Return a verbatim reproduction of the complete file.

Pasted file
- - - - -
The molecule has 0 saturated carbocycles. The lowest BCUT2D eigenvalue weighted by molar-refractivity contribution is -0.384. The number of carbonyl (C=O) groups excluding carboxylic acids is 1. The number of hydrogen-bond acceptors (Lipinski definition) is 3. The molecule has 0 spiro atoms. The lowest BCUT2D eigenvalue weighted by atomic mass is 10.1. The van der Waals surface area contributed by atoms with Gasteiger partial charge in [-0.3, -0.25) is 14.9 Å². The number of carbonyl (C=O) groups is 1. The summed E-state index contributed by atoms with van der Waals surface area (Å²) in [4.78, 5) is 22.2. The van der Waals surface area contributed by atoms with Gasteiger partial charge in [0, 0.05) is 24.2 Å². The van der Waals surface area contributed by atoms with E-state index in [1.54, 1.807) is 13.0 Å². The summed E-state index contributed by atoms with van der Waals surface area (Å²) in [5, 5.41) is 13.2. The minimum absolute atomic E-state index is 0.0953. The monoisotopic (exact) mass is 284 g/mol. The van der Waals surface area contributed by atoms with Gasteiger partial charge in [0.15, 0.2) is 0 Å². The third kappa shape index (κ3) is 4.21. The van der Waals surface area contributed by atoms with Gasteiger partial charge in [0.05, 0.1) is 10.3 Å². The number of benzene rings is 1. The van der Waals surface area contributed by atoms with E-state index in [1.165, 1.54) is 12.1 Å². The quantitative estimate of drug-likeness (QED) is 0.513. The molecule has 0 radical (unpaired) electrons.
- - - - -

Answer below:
The molecule has 0 saturated carbocycles. The lowest BCUT2D eigenvalue weighted by molar-refractivity contribution is -0.384. The number of carbonyl (C=O) groups excluding carboxylic acids is 1. The number of hydrogen-bond acceptors (Lipinski definition) is 3. The molecule has 0 spiro atoms. The lowest BCUT2D eigenvalue weighted by atomic mass is 10.1. The van der Waals surface area contributed by atoms with Gasteiger partial charge in [-0.3, -0.25) is 14.9 Å². The number of carbonyl (C=O) groups is 1. The summed E-state index contributed by atoms with van der Waals surface area (Å²) in [4.78, 5) is 22.2. The van der Waals surface area contributed by atoms with Gasteiger partial charge in [0, 0.05) is 24.2 Å². The van der Waals surface area contributed by atoms with E-state index in [1.54, 1.807) is 13.0 Å². The summed E-state index contributed by atoms with van der Waals surface area (Å²) in [5, 5.41) is 13.2. The minimum absolute atomic E-state index is 0.0953. The monoisotopic (exact) mass is 284 g/mol. The van der Waals surface area contributed by atoms with Gasteiger partial charge in [0.15, 0.2) is 0 Å². The third kappa shape index (κ3) is 4.21. The van der Waals surface area contributed by atoms with Gasteiger partial charge in [0.05, 0.1) is 10.3 Å². The number of benzene rings is 1. The van der Waals surface area contributed by atoms with E-state index in [1.165, 1.54) is 12.1 Å². The quantitative estimate of drug-likeness (QED) is 0.513. The molecule has 0 radical (unpaired) electrons.